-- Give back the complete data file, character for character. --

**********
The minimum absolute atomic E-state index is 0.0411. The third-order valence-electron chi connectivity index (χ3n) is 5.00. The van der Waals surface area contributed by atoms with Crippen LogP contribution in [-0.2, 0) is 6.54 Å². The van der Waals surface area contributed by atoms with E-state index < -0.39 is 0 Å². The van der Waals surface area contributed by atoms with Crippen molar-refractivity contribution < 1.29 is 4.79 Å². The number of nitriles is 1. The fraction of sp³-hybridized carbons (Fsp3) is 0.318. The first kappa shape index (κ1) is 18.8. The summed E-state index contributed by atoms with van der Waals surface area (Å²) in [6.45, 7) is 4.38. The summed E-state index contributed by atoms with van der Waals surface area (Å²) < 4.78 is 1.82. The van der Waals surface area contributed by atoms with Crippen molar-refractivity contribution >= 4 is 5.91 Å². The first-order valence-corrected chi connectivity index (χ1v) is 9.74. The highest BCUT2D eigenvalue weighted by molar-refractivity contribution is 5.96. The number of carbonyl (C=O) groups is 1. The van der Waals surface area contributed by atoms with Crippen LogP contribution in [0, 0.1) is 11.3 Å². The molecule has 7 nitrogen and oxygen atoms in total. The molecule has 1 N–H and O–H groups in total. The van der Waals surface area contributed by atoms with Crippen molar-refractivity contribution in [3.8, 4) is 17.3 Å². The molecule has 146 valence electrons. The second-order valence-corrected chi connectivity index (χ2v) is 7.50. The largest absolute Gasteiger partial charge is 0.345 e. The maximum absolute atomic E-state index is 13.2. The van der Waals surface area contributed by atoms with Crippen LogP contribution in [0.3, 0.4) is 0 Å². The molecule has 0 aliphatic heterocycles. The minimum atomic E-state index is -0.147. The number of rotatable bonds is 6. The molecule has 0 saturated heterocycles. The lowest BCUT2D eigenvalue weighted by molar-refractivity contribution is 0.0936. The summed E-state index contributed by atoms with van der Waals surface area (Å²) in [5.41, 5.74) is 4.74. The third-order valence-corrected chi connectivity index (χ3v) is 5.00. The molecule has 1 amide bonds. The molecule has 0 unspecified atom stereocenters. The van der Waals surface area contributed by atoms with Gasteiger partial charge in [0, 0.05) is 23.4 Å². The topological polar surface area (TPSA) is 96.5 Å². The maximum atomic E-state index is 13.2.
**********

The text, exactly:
The minimum absolute atomic E-state index is 0.0411. The third-order valence-electron chi connectivity index (χ3n) is 5.00. The van der Waals surface area contributed by atoms with Crippen LogP contribution in [-0.2, 0) is 6.54 Å². The van der Waals surface area contributed by atoms with E-state index < -0.39 is 0 Å². The van der Waals surface area contributed by atoms with Crippen molar-refractivity contribution < 1.29 is 4.79 Å². The number of nitriles is 1. The fraction of sp³-hybridized carbons (Fsp3) is 0.318. The first kappa shape index (κ1) is 18.8. The summed E-state index contributed by atoms with van der Waals surface area (Å²) in [6.45, 7) is 4.38. The summed E-state index contributed by atoms with van der Waals surface area (Å²) < 4.78 is 1.82. The van der Waals surface area contributed by atoms with Crippen molar-refractivity contribution >= 4 is 5.91 Å². The first-order valence-corrected chi connectivity index (χ1v) is 9.74. The highest BCUT2D eigenvalue weighted by molar-refractivity contribution is 5.96. The number of carbonyl (C=O) groups is 1. The van der Waals surface area contributed by atoms with Crippen LogP contribution in [0, 0.1) is 11.3 Å². The molecule has 7 nitrogen and oxygen atoms in total. The molecule has 1 N–H and O–H groups in total. The van der Waals surface area contributed by atoms with Crippen molar-refractivity contribution in [3.8, 4) is 17.3 Å². The molecule has 146 valence electrons. The second-order valence-corrected chi connectivity index (χ2v) is 7.50. The largest absolute Gasteiger partial charge is 0.345 e. The maximum absolute atomic E-state index is 13.2. The van der Waals surface area contributed by atoms with Crippen LogP contribution in [0.3, 0.4) is 0 Å². The molecule has 0 aliphatic heterocycles. The minimum atomic E-state index is -0.147. The number of rotatable bonds is 6. The molecule has 0 saturated heterocycles. The lowest BCUT2D eigenvalue weighted by molar-refractivity contribution is 0.0936. The summed E-state index contributed by atoms with van der Waals surface area (Å²) in [5.41, 5.74) is 4.74. The third-order valence-corrected chi connectivity index (χ3v) is 5.00. The molecule has 1 amide bonds. The molecule has 0 unspecified atom stereocenters. The van der Waals surface area contributed by atoms with Gasteiger partial charge in [0, 0.05) is 23.4 Å². The topological polar surface area (TPSA) is 96.5 Å². The maximum atomic E-state index is 13.2.